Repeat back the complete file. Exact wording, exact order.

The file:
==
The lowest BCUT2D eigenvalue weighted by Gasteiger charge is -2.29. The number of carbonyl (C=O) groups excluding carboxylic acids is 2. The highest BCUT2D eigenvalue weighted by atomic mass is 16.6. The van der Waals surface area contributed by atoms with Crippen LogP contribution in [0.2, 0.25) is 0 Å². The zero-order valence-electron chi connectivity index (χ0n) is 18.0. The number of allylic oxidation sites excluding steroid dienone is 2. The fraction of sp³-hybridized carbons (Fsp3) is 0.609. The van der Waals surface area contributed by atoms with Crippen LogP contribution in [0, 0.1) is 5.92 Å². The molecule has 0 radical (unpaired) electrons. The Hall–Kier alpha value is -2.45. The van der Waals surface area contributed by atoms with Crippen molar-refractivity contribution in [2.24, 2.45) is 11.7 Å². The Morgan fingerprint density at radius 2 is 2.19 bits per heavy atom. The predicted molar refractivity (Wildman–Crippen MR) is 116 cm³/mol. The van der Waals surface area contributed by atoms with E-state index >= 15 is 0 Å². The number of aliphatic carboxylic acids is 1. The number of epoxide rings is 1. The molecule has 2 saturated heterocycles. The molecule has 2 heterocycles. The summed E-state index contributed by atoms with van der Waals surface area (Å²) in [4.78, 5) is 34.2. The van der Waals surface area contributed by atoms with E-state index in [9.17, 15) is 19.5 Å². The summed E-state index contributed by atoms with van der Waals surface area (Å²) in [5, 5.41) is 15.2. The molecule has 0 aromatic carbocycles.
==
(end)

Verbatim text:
The lowest BCUT2D eigenvalue weighted by Gasteiger charge is -2.29. The number of carbonyl (C=O) groups excluding carboxylic acids is 2. The highest BCUT2D eigenvalue weighted by atomic mass is 16.6. The van der Waals surface area contributed by atoms with Crippen LogP contribution in [0.2, 0.25) is 0 Å². The zero-order valence-electron chi connectivity index (χ0n) is 18.0. The number of allylic oxidation sites excluding steroid dienone is 2. The fraction of sp³-hybridized carbons (Fsp3) is 0.609. The van der Waals surface area contributed by atoms with Crippen LogP contribution in [0, 0.1) is 5.92 Å². The molecule has 0 radical (unpaired) electrons. The Hall–Kier alpha value is -2.45. The van der Waals surface area contributed by atoms with Crippen molar-refractivity contribution in [2.24, 2.45) is 11.7 Å². The Morgan fingerprint density at radius 2 is 2.19 bits per heavy atom. The predicted molar refractivity (Wildman–Crippen MR) is 116 cm³/mol. The van der Waals surface area contributed by atoms with E-state index >= 15 is 0 Å². The number of aliphatic carboxylic acids is 1. The number of epoxide rings is 1. The molecule has 2 saturated heterocycles. The molecule has 2 heterocycles. The summed E-state index contributed by atoms with van der Waals surface area (Å²) in [4.78, 5) is 34.2. The van der Waals surface area contributed by atoms with E-state index in [9.17, 15) is 19.5 Å². The summed E-state index contributed by atoms with van der Waals surface area (Å²) in [5, 5.41) is 15.2. The molecule has 0 aromatic carbocycles.